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Re: [avr-libc-dev] New Atomic.h header?

From: Paulo Marques
Subject: Re: [avr-libc-dev] New Atomic.h header?
Date: Mon, 08 Jan 2007 19:19:09 +0000
User-agent: Thunderbird (X11/20060909)

Dean wrote:
Hi guys!

Hi, Dean.

My macro allows for both atomic (interrupts disabled) and non-atomic
(interrupts enabled) blocks of code to be easily made. Unlike
conventional methods these macros are quite foolproof - the epilogue for
each is run automatically on block exit regardless of the exit path.
When compiled with -Os, it results in the smallest possible code.

First of all, I would like to say that I agree that we should improve the way that atomic blocks are handled in avr-gcc, but I've found a few problems with your solution, though.

The main problem is that the generated code doesn't always do what is expected. Something like:

uint16_t counter1, counter2;
int main(void)
        uint16_t a, b;

                a = counter1;
                b = counter2;

        PORTB = a;
        PORTC = b;

        return  0;

compiles to (using gcc 4.2.0):

  64:   8f b7           in      r24, 0x3f       ; 63
  66:   f8 94           cli
  68:   8f bf           out     0x3f, r24       ; 63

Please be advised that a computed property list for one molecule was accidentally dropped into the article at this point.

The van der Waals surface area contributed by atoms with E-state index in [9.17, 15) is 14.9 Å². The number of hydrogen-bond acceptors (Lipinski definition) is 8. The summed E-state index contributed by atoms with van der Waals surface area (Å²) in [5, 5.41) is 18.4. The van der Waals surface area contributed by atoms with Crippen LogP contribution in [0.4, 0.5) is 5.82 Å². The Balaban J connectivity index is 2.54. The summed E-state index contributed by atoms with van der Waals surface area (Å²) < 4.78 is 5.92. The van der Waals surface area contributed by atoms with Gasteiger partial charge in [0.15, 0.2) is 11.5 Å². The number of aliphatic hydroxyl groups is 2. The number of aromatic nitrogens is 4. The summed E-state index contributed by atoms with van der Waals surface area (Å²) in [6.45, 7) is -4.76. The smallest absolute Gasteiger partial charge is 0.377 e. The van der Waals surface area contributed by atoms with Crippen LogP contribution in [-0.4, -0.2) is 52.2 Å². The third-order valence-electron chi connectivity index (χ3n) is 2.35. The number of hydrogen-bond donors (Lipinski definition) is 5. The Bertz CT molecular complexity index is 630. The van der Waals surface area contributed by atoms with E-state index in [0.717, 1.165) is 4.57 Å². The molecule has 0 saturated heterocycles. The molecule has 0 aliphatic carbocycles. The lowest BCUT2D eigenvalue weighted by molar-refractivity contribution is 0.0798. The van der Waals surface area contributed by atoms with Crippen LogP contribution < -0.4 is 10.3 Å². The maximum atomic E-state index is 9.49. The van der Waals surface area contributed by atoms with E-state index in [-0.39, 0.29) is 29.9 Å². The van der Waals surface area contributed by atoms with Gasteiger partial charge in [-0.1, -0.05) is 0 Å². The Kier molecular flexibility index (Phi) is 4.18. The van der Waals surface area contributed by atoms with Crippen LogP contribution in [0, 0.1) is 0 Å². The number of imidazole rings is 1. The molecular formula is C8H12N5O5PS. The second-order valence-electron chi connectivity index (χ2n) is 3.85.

a = counter1;
                b = counter2;

        PORTB = a;
  6a:   80 91 60 00     lds     r24, 0x0060
  6e:   88 bb           out     0x18, r24       ; 24
        PORTC = b;
  70:   80 91 62 00     lds     r24, 0x0062
  74:   85 bb           out     0x15, r24       ; 21

As you can see, the 'a' and 'b' loads are not atomic as expected, because the compiler doesn't know about side effects and reorders the loads around the flags restore operation.

To avoid this there must be some way to tell the compiler that everything inside the block must be treated as volatile.

Anyway, I usually don't need a lot of code to be atomic. My problem is the other way around: I only need to access multi-byte variables in an atomic way, while keeping the interrupt latency as small as possible.

That is why a while ago I suggested creating an atomic.h with special accessor functions atomic_read/write_16/32(uint16/32_t *ptr) that used the same "restore flags one instruction earlier" trick that we also use to update the stack pointer in function prologues.

This only solves the problem of multi-byte variables though. For more complex interactions, we need something like your solution, but we have to solve the reordering problem :(

BTW, your atomic.h also forces the code to use -std=c99. I don't know if this will be a problem, though, but I thought I should mention it.

Paulo Marques - www.grupopie.com

"The face of a child can say it all, especially the
mouth part of the face."

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